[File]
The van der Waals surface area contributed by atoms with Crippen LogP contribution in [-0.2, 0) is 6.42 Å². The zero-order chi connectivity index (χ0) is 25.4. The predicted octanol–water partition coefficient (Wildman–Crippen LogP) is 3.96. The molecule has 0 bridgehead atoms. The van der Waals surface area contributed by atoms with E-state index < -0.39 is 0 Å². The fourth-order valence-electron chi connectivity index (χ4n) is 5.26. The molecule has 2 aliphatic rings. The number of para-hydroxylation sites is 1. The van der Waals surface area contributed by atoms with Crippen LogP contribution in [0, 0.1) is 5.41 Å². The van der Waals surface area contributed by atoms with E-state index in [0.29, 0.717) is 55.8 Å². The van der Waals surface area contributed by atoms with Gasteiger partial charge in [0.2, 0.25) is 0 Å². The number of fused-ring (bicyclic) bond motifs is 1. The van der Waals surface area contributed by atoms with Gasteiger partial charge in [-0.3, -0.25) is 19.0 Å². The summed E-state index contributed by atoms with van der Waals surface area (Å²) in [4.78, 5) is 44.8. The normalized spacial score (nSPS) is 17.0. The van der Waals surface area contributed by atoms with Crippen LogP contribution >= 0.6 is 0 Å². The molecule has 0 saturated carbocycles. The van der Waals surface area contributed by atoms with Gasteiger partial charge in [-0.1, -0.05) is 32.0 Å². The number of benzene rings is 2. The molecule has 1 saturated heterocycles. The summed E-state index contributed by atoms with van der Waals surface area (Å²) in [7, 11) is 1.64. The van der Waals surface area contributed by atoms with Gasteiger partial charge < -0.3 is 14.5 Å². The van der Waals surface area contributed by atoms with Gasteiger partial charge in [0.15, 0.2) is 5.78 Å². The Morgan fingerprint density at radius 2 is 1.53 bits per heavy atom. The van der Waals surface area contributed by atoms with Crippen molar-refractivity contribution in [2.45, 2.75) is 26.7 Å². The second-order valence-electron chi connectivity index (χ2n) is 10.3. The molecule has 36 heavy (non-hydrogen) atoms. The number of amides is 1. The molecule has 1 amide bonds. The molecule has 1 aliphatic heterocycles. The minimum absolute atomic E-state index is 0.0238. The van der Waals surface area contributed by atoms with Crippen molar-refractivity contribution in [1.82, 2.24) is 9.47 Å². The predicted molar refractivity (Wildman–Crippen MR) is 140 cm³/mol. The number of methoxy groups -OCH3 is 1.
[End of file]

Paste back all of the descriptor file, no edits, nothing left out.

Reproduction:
The van der Waals surface area contributed by atoms with Crippen LogP contribution in [-0.2, 0) is 6.42 Å². The zero-order chi connectivity index (χ0) is 25.4. The predicted octanol–water partition coefficient (Wildman–Crippen LogP) is 3.96. The molecule has 0 bridgehead atoms. The van der Waals surface area contributed by atoms with E-state index < -0.39 is 0 Å². The fourth-order valence-electron chi connectivity index (χ4n) is 5.26. The molecule has 2 aliphatic rings. The number of para-hydroxylation sites is 1. The van der Waals surface area contributed by atoms with Crippen LogP contribution in [0, 0.1) is 5.41 Å². The van der Waals surface area contributed by atoms with E-state index in [0.29, 0.717) is 55.8 Å². The van der Waals surface area contributed by atoms with Gasteiger partial charge in [0.2, 0.25) is 0 Å². The number of fused-ring (bicyclic) bond motifs is 1. The van der Waals surface area contributed by atoms with Gasteiger partial charge in [-0.3, -0.25) is 19.0 Å². The summed E-state index contributed by atoms with van der Waals surface area (Å²) in [4.78, 5) is 44.8. The normalized spacial score (nSPS) is 17.0. The van der Waals surface area contributed by atoms with Crippen LogP contribution >= 0.6 is 0 Å². The molecule has 0 saturated carbocycles. The van der Waals surface area contributed by atoms with Gasteiger partial charge in [-0.1, -0.05) is 32.0 Å². The number of benzene rings is 2. The molecule has 1 saturated heterocycles. The summed E-state index contributed by atoms with van der Waals surface area (Å²) in [7, 11) is 1.64. The van der Waals surface area contributed by atoms with Gasteiger partial charge < -0.3 is 14.5 Å². The van der Waals surface area contributed by atoms with Gasteiger partial charge in [0.15, 0.2) is 5.78 Å². The Morgan fingerprint density at radius 2 is 1.53 bits per heavy atom. The van der Waals surface area contributed by atoms with Crippen molar-refractivity contribution in [2.45, 2.75) is 26.7 Å². The second-order valence-electron chi connectivity index (χ2n) is 10.3. The molecule has 36 heavy (non-hydrogen) atoms. The number of amides is 1. The molecule has 1 amide bonds. The molecule has 1 aliphatic heterocycles. The minimum absolute atomic E-state index is 0.0238. The van der Waals surface area contributed by atoms with Crippen molar-refractivity contribution in [1.82, 2.24) is 9.47 Å². The predicted molar refractivity (Wildman–Crippen MR) is 140 cm³/mol. The number of methoxy groups -OCH3 is 1.